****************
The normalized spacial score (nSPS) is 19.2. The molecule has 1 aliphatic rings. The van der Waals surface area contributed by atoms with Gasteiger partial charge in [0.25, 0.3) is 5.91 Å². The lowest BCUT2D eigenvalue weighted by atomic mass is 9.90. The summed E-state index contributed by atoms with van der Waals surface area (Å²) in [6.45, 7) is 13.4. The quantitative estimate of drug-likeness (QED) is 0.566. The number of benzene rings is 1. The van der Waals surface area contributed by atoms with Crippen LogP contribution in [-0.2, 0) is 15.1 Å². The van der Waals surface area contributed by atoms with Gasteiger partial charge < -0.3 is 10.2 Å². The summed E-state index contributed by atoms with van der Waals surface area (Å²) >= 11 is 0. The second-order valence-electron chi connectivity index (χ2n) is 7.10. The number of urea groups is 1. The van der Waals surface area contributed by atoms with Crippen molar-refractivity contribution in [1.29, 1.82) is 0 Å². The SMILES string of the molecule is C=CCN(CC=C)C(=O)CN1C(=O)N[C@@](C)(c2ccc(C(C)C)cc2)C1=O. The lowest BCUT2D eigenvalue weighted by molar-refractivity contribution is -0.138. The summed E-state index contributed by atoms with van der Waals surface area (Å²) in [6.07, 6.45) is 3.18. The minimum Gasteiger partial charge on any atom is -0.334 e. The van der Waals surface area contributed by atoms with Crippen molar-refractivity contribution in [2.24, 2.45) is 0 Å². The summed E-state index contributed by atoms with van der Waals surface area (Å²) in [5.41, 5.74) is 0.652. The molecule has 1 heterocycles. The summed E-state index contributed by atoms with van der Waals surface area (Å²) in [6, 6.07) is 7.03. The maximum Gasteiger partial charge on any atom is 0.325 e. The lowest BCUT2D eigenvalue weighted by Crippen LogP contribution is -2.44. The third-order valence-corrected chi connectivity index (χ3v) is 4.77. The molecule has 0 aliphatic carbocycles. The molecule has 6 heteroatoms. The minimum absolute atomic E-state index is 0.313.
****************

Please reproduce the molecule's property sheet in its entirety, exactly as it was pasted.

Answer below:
The normalized spacial score (nSPS) is 19.2. The molecule has 1 aliphatic rings. The van der Waals surface area contributed by atoms with Gasteiger partial charge in [0.25, 0.3) is 5.91 Å². The lowest BCUT2D eigenvalue weighted by atomic mass is 9.90. The summed E-state index contributed by atoms with van der Waals surface area (Å²) in [6.45, 7) is 13.4. The quantitative estimate of drug-likeness (QED) is 0.566. The number of benzene rings is 1. The van der Waals surface area contributed by atoms with Crippen LogP contribution in [-0.2, 0) is 15.1 Å². The van der Waals surface area contributed by atoms with Gasteiger partial charge < -0.3 is 10.2 Å². The summed E-state index contributed by atoms with van der Waals surface area (Å²) >= 11 is 0. The second-order valence-electron chi connectivity index (χ2n) is 7.10. The number of urea groups is 1. The van der Waals surface area contributed by atoms with Crippen molar-refractivity contribution in [1.29, 1.82) is 0 Å². The SMILES string of the molecule is C=CCN(CC=C)C(=O)CN1C(=O)N[C@@](C)(c2ccc(C(C)C)cc2)C1=O. The lowest BCUT2D eigenvalue weighted by molar-refractivity contribution is -0.138. The summed E-state index contributed by atoms with van der Waals surface area (Å²) in [6.07, 6.45) is 3.18. The minimum Gasteiger partial charge on any atom is -0.334 e. The van der Waals surface area contributed by atoms with Crippen molar-refractivity contribution in [2.24, 2.45) is 0 Å². The summed E-state index contributed by atoms with van der Waals surface area (Å²) in [5.41, 5.74) is 0.652. The molecule has 1 heterocycles. The summed E-state index contributed by atoms with van der Waals surface area (Å²) in [6, 6.07) is 7.03. The maximum Gasteiger partial charge on any atom is 0.325 e. The lowest BCUT2D eigenvalue weighted by Crippen LogP contribution is -2.44. The third-order valence-corrected chi connectivity index (χ3v) is 4.77. The molecule has 0 aliphatic carbocycles. The molecule has 6 heteroatoms. The minimum absolute atomic E-state index is 0.313.